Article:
Arlington, VA — In a significant regulatory move, the Environmental Protection Agency (EPA) has finalized a new rule that will dramatically alter the landscape of America’s energy production, particularly impacting the coal and natural gas sectors. This rule mandates that coal power plants must install technology to capture 90% of their carbon emissions by 2032 if they intend to operate beyond 2039, a requirement that extends to new baseload natural gas power plants as well. This decision comes despite concerns over the practicality and economic implications of such technologies, which have been inadequately demonstrated on a large scale. In response, Senator Shelley Moore Capito (R-WV) and Representative Troy Balderson (R-OH) are set to introduce Congressional Review Act resolutions to overturn this controversial EPA rule.

Key Takeaways:

  • Immediate Impact on Coal and Natural Gas: The rule is expected to significantly reduce the role of coal in the U.S. electricity mix by 94% by 2045 and hinder new natural gas projects due to stringent carbon capture requirements.
  • Technological and Economic Concerns: The required carbon capture technology has not been proven effective at scale and is associated with high costs and operational challenges, raising questions about the viability and affordability of such systems.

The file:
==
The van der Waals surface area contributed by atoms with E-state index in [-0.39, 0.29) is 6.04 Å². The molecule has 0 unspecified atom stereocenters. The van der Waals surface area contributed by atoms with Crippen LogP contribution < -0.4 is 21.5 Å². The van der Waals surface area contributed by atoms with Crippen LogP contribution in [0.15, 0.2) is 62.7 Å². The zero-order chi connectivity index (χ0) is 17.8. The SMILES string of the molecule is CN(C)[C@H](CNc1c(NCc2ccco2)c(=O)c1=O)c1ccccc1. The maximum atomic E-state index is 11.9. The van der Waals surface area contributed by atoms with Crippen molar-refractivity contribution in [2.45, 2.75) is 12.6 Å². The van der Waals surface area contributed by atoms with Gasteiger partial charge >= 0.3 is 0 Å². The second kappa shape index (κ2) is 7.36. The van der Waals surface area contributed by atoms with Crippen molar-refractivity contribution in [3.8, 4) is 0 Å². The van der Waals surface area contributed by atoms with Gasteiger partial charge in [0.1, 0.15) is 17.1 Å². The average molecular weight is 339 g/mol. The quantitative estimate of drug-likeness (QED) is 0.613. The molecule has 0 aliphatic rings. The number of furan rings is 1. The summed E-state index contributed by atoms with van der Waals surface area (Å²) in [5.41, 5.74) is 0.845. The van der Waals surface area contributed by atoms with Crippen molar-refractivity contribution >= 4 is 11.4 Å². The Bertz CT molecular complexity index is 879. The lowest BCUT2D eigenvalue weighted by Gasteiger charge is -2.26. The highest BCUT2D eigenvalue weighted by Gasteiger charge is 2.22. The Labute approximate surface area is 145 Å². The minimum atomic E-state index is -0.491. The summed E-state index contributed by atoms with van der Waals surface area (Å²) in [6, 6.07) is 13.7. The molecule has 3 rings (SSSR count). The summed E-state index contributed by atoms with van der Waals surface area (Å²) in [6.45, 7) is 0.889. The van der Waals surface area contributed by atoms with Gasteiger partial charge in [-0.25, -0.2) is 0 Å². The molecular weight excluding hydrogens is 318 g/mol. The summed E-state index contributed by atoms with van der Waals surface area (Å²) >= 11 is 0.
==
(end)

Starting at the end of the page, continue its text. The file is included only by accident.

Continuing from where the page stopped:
• Legal and Compliance Challenges: The rule may exceed the EPA’s statutory authority as defined by the Supreme Court in West Virginia v. EPA, setting a precedent for an unlawful expansion of regulatory power.
  • Potential Risks to Grid Reliability and Economic Growth: There are significant concerns that the rule could jeopardize grid reliability and increase electricity costs, affecting both consumers and the broader economy, especially as demand for electricity is projected to rise.

This rule represents a critical juncture for the future of energy in the United States. As such, we urge members of Congress to support the resolutions of disapproval introduced by Sen. Capito and Rep. Balderson. It is essential to reevaluate the feasibility and implications of these mandates to ensure a balanced approach to environmental policy that also considers economic impacts and energy reliability. We call on all stakeholders to engage in this important legislative process to ensure that our energy policies support a sustainable and prosperous future.

Read the full letter here.

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